Explore the exciting discoveries from two NASA missions to study comets, Stardust and Deep Impact, which collected valuable data about the nature of comets. The Stardust spacecraft was designed to capture dust particles from comet Wild 2 and deliver them to Earth for analysis. The Deep Impact mission propelled a small spacecraft into comet Tempel 1 while multiple space telescopes observed the event; the data revealed valuable information about the composition and origin of comets. The videos are available in both English and Spanish audio, along with corresponding closed captions and is part of the NASA Planetary Sciences Collection

    Grades: 6-12
  • Exploration of Comets | NASA Planetary Sciences

    Learn about comets in this interactive activity from NASA. An overview video describes the composition of comets and explains how they may have transported materials (including water) to early Earth and played a role in the development of life. Animations detail the anatomy and life cycle of a comet. Images and text provide information about the specific characteristics of several comets (comet 19P/Borrelly, comet Wild 2, comet Tempel 1, comet 67P, and comet Hartley 2) and the missions to explore them. This resource is part of the NASA Planetary Sciences Collection.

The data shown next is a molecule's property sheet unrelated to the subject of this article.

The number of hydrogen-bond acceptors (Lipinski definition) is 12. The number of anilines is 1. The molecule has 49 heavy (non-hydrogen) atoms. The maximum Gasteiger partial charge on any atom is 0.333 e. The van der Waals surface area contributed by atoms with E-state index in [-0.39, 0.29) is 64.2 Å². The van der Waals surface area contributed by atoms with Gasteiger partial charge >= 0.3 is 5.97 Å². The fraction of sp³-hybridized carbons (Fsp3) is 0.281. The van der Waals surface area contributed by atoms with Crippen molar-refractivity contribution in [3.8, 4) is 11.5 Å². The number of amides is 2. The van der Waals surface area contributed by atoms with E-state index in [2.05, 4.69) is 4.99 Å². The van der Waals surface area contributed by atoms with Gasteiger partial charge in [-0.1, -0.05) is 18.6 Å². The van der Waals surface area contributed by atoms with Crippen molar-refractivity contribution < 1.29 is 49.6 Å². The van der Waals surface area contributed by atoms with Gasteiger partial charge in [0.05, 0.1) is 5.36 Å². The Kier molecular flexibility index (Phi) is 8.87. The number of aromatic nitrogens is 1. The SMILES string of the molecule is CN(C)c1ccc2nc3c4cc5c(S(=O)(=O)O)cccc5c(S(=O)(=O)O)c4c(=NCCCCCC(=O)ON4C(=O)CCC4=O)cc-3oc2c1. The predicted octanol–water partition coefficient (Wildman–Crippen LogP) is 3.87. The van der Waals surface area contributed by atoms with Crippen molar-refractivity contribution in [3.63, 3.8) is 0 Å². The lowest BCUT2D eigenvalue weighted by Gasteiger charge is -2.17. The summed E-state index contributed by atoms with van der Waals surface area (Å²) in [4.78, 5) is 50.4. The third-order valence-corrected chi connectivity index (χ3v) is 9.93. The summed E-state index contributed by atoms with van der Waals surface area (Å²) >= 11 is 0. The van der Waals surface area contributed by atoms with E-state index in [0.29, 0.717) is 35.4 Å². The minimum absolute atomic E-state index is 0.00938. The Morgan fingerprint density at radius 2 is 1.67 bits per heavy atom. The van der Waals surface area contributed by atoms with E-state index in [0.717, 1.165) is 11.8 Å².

Grades: 5-12
  • Is the Moon Geologically Active? | NASA Planetary Sciences

    Learn how surface features on the Moon indicate it is geologically active in this interactive activity adapted from NASA. In 2010, the Lunar Reconnaissance Orbiter captured images of lobate scarps, geological features that form when two surfaces at a thrust fault are pushed together; these features indicate that the Moon is shrinking. In 2012, new observations showed surface features, called graben, which form where the crust has pulled apart; these features are evidence that the Moon is expanding in some places. These discoveries suggest that the Moon is still geologically active and challenge ideas about how the Moon formed and evolved. This resource is part of the NASA Planetary Sciences Collection.

    Grades: 5-13+
  • Study Titan's Topography | NASA Planetary Sciences

    Learn about the topography of Titan, one of Saturn's moons, in this interactive activity adapted from NASA. Videos and visualizations show how the geologic processes of Earth and Titan may be similar. Ontario Lacus, a lake made of liquid methane and ethane, has familiar shoreline features such as alluvial fans, flooded valleys, and deltas. Sikun Labyrinthus, is an area of karst topography where liquid has dissolved the rocks and produced a characteristic landscape of hills and valleys. Racetrack Playa, a dry lake bed in Death Valley, exhibits features that are comparable to those seen on Titan. This resource is part of the NASA Planetary Sciences Collection.